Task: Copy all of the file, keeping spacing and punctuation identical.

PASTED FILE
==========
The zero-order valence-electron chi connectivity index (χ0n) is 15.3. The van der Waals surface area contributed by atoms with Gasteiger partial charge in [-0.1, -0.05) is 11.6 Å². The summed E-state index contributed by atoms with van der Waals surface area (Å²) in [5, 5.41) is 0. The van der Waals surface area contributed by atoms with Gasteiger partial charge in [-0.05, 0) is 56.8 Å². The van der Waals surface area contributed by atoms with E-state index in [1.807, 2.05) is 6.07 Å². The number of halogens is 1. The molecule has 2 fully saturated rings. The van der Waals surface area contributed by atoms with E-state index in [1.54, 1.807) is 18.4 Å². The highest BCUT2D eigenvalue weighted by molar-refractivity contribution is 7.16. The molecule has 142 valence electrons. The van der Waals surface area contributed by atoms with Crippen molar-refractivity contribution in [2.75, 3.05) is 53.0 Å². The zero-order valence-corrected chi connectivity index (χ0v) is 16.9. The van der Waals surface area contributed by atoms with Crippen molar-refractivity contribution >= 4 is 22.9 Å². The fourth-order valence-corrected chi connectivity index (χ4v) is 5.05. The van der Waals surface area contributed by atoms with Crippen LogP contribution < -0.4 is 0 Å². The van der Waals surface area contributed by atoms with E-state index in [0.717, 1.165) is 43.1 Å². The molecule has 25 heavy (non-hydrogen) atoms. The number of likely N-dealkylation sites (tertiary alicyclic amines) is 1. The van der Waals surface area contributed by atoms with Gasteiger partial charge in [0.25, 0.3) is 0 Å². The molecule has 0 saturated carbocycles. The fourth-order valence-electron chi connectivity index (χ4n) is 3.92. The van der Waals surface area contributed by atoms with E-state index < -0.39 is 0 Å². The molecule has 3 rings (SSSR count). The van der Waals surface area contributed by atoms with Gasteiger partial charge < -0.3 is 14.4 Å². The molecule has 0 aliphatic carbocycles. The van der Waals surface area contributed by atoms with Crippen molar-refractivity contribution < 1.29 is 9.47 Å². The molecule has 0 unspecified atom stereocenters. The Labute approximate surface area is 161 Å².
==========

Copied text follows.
The zero-order valence-electron chi connectivity index (χ0n) is 15.3. The van der Waals surface area contributed by atoms with Gasteiger partial charge in [-0.1, -0.05) is 11.6 Å². The summed E-state index contributed by atoms with van der Waals surface area (Å²) in [5, 5.41) is 0. The van der Waals surface area contributed by atoms with Gasteiger partial charge in [-0.05, 0) is 56.8 Å². The van der Waals surface area contributed by atoms with E-state index in [1.807, 2.05) is 6.07 Å². The number of halogens is 1. The molecule has 2 fully saturated rings. The van der Waals surface area contributed by atoms with E-state index in [1.54, 1.807) is 18.4 Å². The highest BCUT2D eigenvalue weighted by molar-refractivity contribution is 7.16. The molecule has 142 valence electrons. The van der Waals surface area contributed by atoms with Crippen molar-refractivity contribution in [2.75, 3.05) is 53.0 Å². The zero-order valence-corrected chi connectivity index (χ0v) is 16.9. The van der Waals surface area contributed by atoms with Crippen molar-refractivity contribution >= 4 is 22.9 Å². The fourth-order valence-corrected chi connectivity index (χ4v) is 5.05. The van der Waals surface area contributed by atoms with Crippen LogP contribution < -0.4 is 0 Å². The van der Waals surface area contributed by atoms with E-state index in [0.717, 1.165) is 43.1 Å². The molecule has 25 heavy (non-hydrogen) atoms. The number of likely N-dealkylation sites (tertiary alicyclic amines) is 1. The van der Waals surface area contributed by atoms with Gasteiger partial charge in [0.25, 0.3) is 0 Å². The molecule has 0 saturated carbocycles. The fourth-order valence-electron chi connectivity index (χ4n) is 3.92. The van der Waals surface area contributed by atoms with E-state index < -0.39 is 0 Å². The molecule has 3 rings (SSSR count). The van der Waals surface area contributed by atoms with Gasteiger partial charge < -0.3 is 14.4 Å². The molecule has 0 aliphatic carbocycles. The van der Waals surface area contributed by atoms with Crippen molar-refractivity contribution < 1.29 is 9.47 Å². The molecule has 0 unspecified atom stereocenters. The Labute approximate surface area is 161 Å².